High-yield corporate bond ETFs have been immensely popular but yields have been pushed so low that newcomers may not be getting adequately compensated for the risk of investing in speculative-grade debt.

The recent pullback in high-yield ETFs appears to have shaken out at least some of the “hot” money.

The iShares iBoxx High Yield Corporate Bond Fund (NYSEArca: HYG) and the SPDR Barclays High Yield Bond ETF (NYSEArca: JNK), the two largest funds in the category, have experienced net outflows of $731 million and $514 million, respectively, so far this year, according to IndexUniverse data. The ETFs are paying 30-day SEC yields of about 5%.

The outflows aren’t significantly large when considering how big these ETFs are, and the massive inflows they’ve attracted over the past year from yield-starved investors. [High-Yield Bond ETFs: Rush for the Exits?]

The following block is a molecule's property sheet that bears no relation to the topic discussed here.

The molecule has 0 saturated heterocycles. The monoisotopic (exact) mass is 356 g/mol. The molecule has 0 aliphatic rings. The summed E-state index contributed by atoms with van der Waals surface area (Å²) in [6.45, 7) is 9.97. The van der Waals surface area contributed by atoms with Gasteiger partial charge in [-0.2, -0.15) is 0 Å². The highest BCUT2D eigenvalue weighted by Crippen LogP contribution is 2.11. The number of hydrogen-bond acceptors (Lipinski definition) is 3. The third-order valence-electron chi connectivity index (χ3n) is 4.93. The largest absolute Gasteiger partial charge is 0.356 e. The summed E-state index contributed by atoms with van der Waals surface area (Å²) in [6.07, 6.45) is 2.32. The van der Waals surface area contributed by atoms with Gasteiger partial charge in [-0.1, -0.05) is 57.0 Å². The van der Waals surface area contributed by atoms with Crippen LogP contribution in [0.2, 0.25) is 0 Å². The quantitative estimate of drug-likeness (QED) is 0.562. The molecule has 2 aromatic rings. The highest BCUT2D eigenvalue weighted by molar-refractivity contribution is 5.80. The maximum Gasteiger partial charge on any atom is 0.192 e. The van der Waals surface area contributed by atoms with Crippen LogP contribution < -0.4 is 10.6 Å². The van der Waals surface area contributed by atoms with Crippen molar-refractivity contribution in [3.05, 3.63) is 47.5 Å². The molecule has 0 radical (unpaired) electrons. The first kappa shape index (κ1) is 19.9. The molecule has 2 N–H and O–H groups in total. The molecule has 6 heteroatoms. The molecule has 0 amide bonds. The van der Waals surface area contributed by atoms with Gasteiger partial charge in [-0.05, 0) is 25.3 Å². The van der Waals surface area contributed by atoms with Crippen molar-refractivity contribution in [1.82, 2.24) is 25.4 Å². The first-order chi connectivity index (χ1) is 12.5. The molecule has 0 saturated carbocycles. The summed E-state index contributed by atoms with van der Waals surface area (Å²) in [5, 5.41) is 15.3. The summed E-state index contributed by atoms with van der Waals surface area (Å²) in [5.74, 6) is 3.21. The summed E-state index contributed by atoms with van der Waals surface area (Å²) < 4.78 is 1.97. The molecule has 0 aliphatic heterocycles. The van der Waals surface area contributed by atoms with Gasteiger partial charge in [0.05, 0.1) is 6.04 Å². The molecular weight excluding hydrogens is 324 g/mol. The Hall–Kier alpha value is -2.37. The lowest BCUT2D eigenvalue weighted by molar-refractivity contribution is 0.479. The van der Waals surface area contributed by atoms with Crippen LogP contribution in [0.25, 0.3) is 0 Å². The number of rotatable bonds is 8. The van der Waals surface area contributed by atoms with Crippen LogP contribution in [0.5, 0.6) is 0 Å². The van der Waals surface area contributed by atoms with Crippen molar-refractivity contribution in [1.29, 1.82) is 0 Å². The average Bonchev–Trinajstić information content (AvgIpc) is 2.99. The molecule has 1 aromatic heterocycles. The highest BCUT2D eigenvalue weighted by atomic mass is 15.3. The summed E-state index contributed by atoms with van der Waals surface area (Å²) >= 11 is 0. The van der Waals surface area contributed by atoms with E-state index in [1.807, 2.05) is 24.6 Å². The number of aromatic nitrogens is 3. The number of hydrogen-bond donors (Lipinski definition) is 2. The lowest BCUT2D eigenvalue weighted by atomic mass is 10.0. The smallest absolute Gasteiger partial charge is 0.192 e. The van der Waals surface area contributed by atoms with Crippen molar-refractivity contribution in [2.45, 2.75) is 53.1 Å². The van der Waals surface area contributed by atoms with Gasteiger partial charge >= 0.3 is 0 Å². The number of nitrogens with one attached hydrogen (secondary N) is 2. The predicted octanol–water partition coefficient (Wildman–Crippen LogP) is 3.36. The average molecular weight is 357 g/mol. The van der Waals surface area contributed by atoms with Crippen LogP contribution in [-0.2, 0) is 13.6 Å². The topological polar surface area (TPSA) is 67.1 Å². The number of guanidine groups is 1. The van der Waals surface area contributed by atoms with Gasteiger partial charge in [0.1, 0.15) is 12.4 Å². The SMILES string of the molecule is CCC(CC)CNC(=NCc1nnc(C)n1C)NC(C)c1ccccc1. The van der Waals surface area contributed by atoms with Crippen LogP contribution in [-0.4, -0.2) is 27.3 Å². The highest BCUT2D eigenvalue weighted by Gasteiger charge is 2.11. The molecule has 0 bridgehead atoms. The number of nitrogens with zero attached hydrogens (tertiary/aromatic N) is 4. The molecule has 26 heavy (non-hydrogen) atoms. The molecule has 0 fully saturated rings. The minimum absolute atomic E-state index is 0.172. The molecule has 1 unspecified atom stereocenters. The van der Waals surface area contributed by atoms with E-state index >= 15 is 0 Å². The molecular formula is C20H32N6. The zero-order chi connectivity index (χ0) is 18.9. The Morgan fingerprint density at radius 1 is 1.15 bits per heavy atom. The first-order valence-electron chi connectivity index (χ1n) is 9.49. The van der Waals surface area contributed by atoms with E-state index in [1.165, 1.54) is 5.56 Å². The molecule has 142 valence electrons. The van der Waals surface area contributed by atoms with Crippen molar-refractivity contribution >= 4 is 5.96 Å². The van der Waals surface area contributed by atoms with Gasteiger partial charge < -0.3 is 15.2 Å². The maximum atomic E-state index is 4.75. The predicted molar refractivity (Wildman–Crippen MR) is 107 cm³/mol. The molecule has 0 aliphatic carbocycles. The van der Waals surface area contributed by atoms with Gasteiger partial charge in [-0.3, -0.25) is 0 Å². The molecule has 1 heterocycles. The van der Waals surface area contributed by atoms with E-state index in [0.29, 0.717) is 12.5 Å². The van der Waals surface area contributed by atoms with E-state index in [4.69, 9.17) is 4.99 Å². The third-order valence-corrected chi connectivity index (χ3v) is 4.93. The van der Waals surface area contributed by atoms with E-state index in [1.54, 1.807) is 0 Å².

Still, there are worries about how much gas is left in the tank for high-yield bonds after such as strong run. The junk debt ETFs posted total returns well over 10% last year.

“Prices are now near all-time highs and yields near all-time lows,” Schwab analysts wrote in a recent commentary. “We think it will be difficult to continue the strong performance going forward. In fact, we think there are increased risks in the high yield market, and believe investors should be cautious when investing in the asset class.”

‘Return expectations must be tempered’

Moody’s recently warned that junk bond covenant quality fell to an all-time low in January.

However, the dilemma for investors is that there simply aren’t many alternatives for yield with the Federal Reserve committed to keeping short-term interest rates near zero. They’re being forced to take on more risk in search of income, hence the popularity of junk bonds and other high-yield sectors.

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